January puts fitness at the forefront of many people’s minds, as they make (and often abandon) New Year’s resolutions to get in shape. This plan could include anything from gym memberships and home workouts to any combination of fitness activities. However, a recent lawsuit by the Federal Trade Commission (FTC) suggests a far more rigid fitness industry than that broad variety. In the agency’s complaint against Meta, the FTC argues for such a minute market definition that it completely ignores actual consumer behavior. In real life, it’s easy to observe that consumers are able to substitute different types of fitness tools beyond virtual reality.

The FTC’s complaint against Meta alleges that the company violated Section 7 of the Clayton Act, which states that mergers and acquisitions are unlawful if their effect “may be substantially to lessen competition, or to tend to create a monopoly.” The complaint applies to Meta’s proposed acquisition of the company Within Unlimited, which makes the virtual reality fitness app Supernatural.

Supernatural is one of many virtual reality fitness-based games. One of Supernatural’s rivals in the VR gaming space is a brand called Beat Saber, which Meta already owns. However, even with Meta’s venture into virtual reality and its ownership of one game with fitness benefits, this represents a small portion of virtual reality games or fitness games in general. 

Perhaps that’s why the FTC has taken a different approach. Rather than identifying the relevant markets as virtual reality games or fitness, the agency has decided to restrict the definition to virtual reality fitness games or games with a fitness benefit. This market definition ignores both the competition that exists between gaming consoles and between different fitness services.

The Oculus headset, which Meta owns, is compatible with both a PC and an Xbox One. Consumers have additional options for other virtual reality headsets compatible with alternative gaming consoles, such as Playstation or even mobile devices. Compatibility with gaming consoles creates a synergy that expands competition beyond virtual reality games and includes all the games and entertainment offered on compatible devices. 

The console market isn’t limited to one system per gamer. In fact, a plurality of gamers reported owning more than one system. The Oculus isn’t only striving to capture attention away from other PC and Xbox entertainment, but potentially from other consoles, such as Wii or Nintendo, that offer their own fitness game alternatives.

In the fitness realm, virtual reality competes with industry classics such as gym memberships, fitness classes and even at-home workouts. According to an article in the International Journal of Environmental Research and Public Health, the use of a fitness app doesn’t change the behavior or likelihood to maintain a membership at a traditional fitness center. Fitness services are not either-or — consumers can utilize different offerings simultaneously. The fact that a consumer uses Oculus’s virtual reality workouts doesn’t mean Meta isn’t still competing to draw attention away from fitness substitutes.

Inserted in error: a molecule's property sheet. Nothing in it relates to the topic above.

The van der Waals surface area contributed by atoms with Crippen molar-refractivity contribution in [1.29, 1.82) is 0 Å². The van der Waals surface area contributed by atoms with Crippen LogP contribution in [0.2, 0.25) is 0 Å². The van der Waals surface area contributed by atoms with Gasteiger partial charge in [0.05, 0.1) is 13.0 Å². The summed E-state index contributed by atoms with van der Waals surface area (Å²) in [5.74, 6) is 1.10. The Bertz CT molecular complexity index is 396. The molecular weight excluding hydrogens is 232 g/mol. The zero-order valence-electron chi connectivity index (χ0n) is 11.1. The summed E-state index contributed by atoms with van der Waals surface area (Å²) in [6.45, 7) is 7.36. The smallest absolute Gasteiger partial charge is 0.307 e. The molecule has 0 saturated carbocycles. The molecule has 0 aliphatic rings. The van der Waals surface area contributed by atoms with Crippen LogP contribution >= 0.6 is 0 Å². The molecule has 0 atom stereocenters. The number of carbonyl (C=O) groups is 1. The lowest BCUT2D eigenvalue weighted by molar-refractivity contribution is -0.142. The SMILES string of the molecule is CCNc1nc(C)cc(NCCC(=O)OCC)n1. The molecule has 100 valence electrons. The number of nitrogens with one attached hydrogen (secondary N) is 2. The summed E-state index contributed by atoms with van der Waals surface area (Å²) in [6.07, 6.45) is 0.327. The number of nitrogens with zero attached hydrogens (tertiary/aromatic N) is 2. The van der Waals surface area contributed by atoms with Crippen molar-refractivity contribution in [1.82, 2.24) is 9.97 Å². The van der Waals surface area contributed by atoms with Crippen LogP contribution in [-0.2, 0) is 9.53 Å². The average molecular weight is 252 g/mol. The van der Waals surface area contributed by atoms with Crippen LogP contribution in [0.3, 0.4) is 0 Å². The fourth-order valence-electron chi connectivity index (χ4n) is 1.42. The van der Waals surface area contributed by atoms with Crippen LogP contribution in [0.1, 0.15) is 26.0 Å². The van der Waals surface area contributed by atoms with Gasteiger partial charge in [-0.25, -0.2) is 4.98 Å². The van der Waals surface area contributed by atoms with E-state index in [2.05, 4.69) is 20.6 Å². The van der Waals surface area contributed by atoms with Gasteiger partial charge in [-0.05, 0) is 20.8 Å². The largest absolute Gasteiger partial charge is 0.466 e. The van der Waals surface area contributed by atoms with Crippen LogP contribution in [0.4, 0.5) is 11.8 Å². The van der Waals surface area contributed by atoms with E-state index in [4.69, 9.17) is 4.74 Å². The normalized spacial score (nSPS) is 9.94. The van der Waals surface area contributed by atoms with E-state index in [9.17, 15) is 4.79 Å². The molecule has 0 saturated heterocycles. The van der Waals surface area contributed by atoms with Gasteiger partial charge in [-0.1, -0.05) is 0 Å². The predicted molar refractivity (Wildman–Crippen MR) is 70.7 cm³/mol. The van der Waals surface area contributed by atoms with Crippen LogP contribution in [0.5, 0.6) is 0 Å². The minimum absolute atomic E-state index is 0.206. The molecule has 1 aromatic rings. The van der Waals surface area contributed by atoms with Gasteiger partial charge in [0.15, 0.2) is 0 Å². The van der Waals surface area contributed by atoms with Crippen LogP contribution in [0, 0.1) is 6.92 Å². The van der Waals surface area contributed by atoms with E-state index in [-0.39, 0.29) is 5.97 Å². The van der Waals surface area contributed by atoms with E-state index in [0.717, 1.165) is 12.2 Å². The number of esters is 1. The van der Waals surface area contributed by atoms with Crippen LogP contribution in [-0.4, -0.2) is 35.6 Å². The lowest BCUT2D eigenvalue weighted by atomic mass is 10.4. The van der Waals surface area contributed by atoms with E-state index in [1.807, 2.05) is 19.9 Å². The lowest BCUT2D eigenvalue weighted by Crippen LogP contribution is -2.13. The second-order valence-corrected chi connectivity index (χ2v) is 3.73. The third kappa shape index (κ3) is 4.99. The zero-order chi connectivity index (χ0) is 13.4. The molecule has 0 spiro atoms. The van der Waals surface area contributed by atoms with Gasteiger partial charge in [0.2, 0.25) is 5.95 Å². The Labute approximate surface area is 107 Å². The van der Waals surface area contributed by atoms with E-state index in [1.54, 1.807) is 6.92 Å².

This feature of substitutability is essential to market definition. The FTC itself says, “In the most general terms, a product market in an antitrust investigation consists of all goods or services that buyers view as close substitutes.” Based on this understanding, the market definition for the products Beat Saber and Supernatural offer should at least be expanded to all fitness games, if not even further by including at-home fitness services such as Peloton or even traditional fitness centers.

By narrowing the market definition so severely, the FTC has effectively made it easier to suggest an increased market concentration. The standard measure of market concentration is the Herfindahl–Hirschman Index. This index is calculated by summing the square of the market shares of relevant companies. Historically, if the HHI increases by more than 200 points as a result of a merger, it could suggest a significant increase in market concentration and warrant the attention of agencies, like the FTC.

However, this index is only a tool and will only work if the market is logically defined. Reducing the number of competitors used in the index will dramatically increase the appearance of concentration. While a clear motive would be challenging to prove, narrowing the relevant market to virtual reality fitness games will clearly aid the FTC in demonstrating decreased competition.

Enforcing antitrust is well within the purview of the FTC. However, the agency should do so in a fair manner, part of which includes delineating reasonable definitions of relevant markets. The current focus on virtual reality fitness games not only ignores competition between consoles and competition within the fitness sector, but also completely negates how these two spheres interact with each other.